Suggested Citation

  • Luiz de Mello & Naércio Menezes Filho & Luiz G. Scorzafave, 2006. "Improving Labour Utilisation in Brazil," OECD Economics Department Working Papers 533, OECD Publishing.
  • Handle: RePEc:oec:ecoaaa:533-en
    as

    Download full text from publisher

    File URL: http://dx.doi.org/10.1787/353720822276
    Download Restriction: no

    References listed on IDEAS

    as
    1. Antonio Moreno, 2003. "Reaching Inflation Stability," Faculty Working Papers 13/03, School of Economics and Business Administration, University of Navarra.
    2. Nathalie Girouard & Christophe André, 2005. "Measuring Cyclically-adjusted Budget Balances for OECD Countries," OECD Economics Department Working Papers 434, OECD Publishing.
    3. Kim, Suk Joong & Moshirian, Fariborz & Wu, Eliza, 2005. "Dynamic stock market integration driven by the European Monetary Union: An empirical analysis," Journal of Banking & Finance, Elsevier, vol. 29(10), pages 2475-2502, October.
    4. Minella, Andre & de Freitas, Paulo Springer & Goldfajn, Ilan & Muinhos, Marcelo Kfoury, 2003. "Inflation targeting in Brazil: constructing credibility under exchange rate volatility," Journal of International Money and Finance, Elsevier, vol. 22(7), pages 1015-1040, December.
    5. Mark Gertler & Jordi Gali & Richard Clarida, 1999. "The Science of Monetary Policy: A New Keynesian Perspective," Journal of Economic Literature, American Economic Association, vol. 37(4), pages 1661-1707, December.
    6. Sébastien Laurent & Luc Bauwens & Jeroen V. K. Rombouts, 2006. "Multivariate GARCH models: a survey," Journal of Applied Econometrics, John Wiley & Sons, Ltd., vol. 21(1), pages 79-109.
    7. Luiz de Mello & Diego Moccero, 2006. "Brazil's Fiscal Stance during 1995-2005: The Effect of Indebtedness on Fiscal Policy Over the Business Cycle," OECD Economics Department Working Papers 485, OECD Publishing.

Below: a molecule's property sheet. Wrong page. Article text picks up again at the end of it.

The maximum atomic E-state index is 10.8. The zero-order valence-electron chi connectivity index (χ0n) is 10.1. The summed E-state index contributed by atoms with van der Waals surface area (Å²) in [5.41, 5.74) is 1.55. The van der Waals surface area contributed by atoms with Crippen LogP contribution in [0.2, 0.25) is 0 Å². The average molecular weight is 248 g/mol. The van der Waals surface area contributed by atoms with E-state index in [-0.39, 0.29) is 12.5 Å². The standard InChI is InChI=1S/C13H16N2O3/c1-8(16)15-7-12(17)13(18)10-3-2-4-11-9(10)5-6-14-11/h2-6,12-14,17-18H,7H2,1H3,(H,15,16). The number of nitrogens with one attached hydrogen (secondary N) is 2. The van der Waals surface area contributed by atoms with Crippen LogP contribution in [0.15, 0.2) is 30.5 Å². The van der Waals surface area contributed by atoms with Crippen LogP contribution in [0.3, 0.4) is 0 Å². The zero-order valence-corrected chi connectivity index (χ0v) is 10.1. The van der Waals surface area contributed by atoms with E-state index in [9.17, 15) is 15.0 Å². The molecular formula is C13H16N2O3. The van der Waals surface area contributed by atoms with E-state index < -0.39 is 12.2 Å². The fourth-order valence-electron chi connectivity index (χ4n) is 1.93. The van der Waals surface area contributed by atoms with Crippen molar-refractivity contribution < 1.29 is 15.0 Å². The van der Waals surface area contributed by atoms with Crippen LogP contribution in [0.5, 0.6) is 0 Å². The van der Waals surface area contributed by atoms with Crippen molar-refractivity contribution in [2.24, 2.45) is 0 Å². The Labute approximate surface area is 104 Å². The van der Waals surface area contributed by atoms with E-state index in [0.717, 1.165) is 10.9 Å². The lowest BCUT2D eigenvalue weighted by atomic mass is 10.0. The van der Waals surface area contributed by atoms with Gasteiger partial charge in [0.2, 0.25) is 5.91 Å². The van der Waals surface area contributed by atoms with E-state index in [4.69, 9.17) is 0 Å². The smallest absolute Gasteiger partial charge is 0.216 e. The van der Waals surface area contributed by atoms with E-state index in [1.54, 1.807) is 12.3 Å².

8. Klaus Schmidt-Hebbel & Alejandro M. Werner, 2002. "Inflation Targeting in Brazil, Chile, and Mexico: Performance, Credibility, and the Exchange Rate," ECONOMIA JOURNAL OF THE LATIN AMERICAN AND CARIBBEAN ECONOMIC ASSOCIATION, ECONOMIA JOURNAL OF THE LATIN AMERICAN AND CARIBBEAN ECONOMIC ASSOCIATION, vol. 0(Spring 20), pages 31-90, January.
    9. Lane, Philip R., 2003. "The cyclical behaviour of fiscal policy: evidence from the OECD," Journal of Public Economics, Elsevier, vol. 87(12), pages 2661-2675, December.
    10. Reisen, Helmut & von Maltzan, Julia, 1999. "Boom and Bust and Sovereign Ratings," International Finance, Wiley Blackwell, vol. 2(2), pages 273-293, July.
    11. Alex Luiz Ferreira, 2010. "The determinants of default risk in Brazil," Applied Economics Letters, Taylor & Francis Journals, vol. 17(17), pages 1703-1708.
    12. Luiz De Mello & Diego Moccero, 2009. "Monetary Policy and Inflation Expectations in Latin America: Long-Run Effects and Volatility Spillovers," Journal of Money, Credit and Banking, Blackwell Publishing, vol. 41(8), pages 1671-1690, December.
    Full references (including those not matched with items on IDEAS)

    Citations